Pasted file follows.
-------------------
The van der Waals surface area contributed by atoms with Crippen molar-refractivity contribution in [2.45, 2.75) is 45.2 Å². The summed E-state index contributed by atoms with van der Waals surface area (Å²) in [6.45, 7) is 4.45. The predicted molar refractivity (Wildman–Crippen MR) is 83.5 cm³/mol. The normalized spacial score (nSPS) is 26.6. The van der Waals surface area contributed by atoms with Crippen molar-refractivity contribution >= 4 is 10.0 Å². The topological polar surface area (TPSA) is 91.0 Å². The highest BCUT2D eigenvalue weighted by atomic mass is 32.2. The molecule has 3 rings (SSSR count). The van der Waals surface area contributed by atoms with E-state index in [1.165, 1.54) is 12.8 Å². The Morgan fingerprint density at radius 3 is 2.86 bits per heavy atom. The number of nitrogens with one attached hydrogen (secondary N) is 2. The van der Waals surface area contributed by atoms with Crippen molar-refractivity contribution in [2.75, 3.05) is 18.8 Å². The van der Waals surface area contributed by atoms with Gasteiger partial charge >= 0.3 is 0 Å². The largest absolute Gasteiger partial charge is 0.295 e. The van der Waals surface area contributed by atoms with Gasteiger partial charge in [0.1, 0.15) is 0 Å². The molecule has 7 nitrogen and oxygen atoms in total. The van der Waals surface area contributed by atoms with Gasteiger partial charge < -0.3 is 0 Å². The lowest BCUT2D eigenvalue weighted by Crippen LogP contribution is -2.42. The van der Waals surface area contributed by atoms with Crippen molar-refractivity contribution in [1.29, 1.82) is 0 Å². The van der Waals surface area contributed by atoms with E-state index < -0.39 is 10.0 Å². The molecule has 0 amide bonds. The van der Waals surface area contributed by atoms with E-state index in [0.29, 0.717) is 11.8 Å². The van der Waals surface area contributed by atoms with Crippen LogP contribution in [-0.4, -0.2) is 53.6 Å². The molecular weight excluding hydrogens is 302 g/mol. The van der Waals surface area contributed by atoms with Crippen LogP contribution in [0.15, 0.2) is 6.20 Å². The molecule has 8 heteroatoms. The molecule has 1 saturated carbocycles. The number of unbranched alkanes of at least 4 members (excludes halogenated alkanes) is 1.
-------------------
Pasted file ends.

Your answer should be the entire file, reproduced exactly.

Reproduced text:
The van der Waals surface area contributed by atoms with Crippen molar-refractivity contribution in [2.45, 2.75) is 45.2 Å². The summed E-state index contributed by atoms with van der Waals surface area (Å²) in [6.45, 7) is 4.45. The predicted molar refractivity (Wildman–Crippen MR) is 83.5 cm³/mol. The normalized spacial score (nSPS) is 26.6. The van der Waals surface area contributed by atoms with Crippen molar-refractivity contribution >= 4 is 10.0 Å². The topological polar surface area (TPSA) is 91.0 Å². The highest BCUT2D eigenvalue weighted by atomic mass is 32.2. The molecule has 3 rings (SSSR count). The van der Waals surface area contributed by atoms with E-state index in [1.165, 1.54) is 12.8 Å². The Morgan fingerprint density at radius 3 is 2.86 bits per heavy atom. The number of nitrogens with one attached hydrogen (secondary N) is 2. The van der Waals surface area contributed by atoms with Crippen molar-refractivity contribution in [2.75, 3.05) is 18.8 Å². The van der Waals surface area contributed by atoms with Gasteiger partial charge >= 0.3 is 0 Å². The largest absolute Gasteiger partial charge is 0.295 e. The van der Waals surface area contributed by atoms with Gasteiger partial charge in [0.1, 0.15) is 0 Å². The molecule has 7 nitrogen and oxygen atoms in total. The van der Waals surface area contributed by atoms with Gasteiger partial charge < -0.3 is 0 Å². The lowest BCUT2D eigenvalue weighted by Crippen LogP contribution is -2.42. The van der Waals surface area contributed by atoms with Crippen molar-refractivity contribution in [1.29, 1.82) is 0 Å². The van der Waals surface area contributed by atoms with E-state index < -0.39 is 10.0 Å². The molecule has 0 amide bonds. The van der Waals surface area contributed by atoms with E-state index in [0.29, 0.717) is 11.8 Å². The van der Waals surface area contributed by atoms with Crippen LogP contribution in [-0.4, -0.2) is 53.6 Å². The molecular weight excluding hydrogens is 302 g/mol. The van der Waals surface area contributed by atoms with Crippen LogP contribution in [0.15, 0.2) is 6.20 Å². The molecule has 8 heteroatoms. The molecule has 1 saturated carbocycles. The number of unbranched alkanes of at least 4 members (excludes halogenated alkanes) is 1.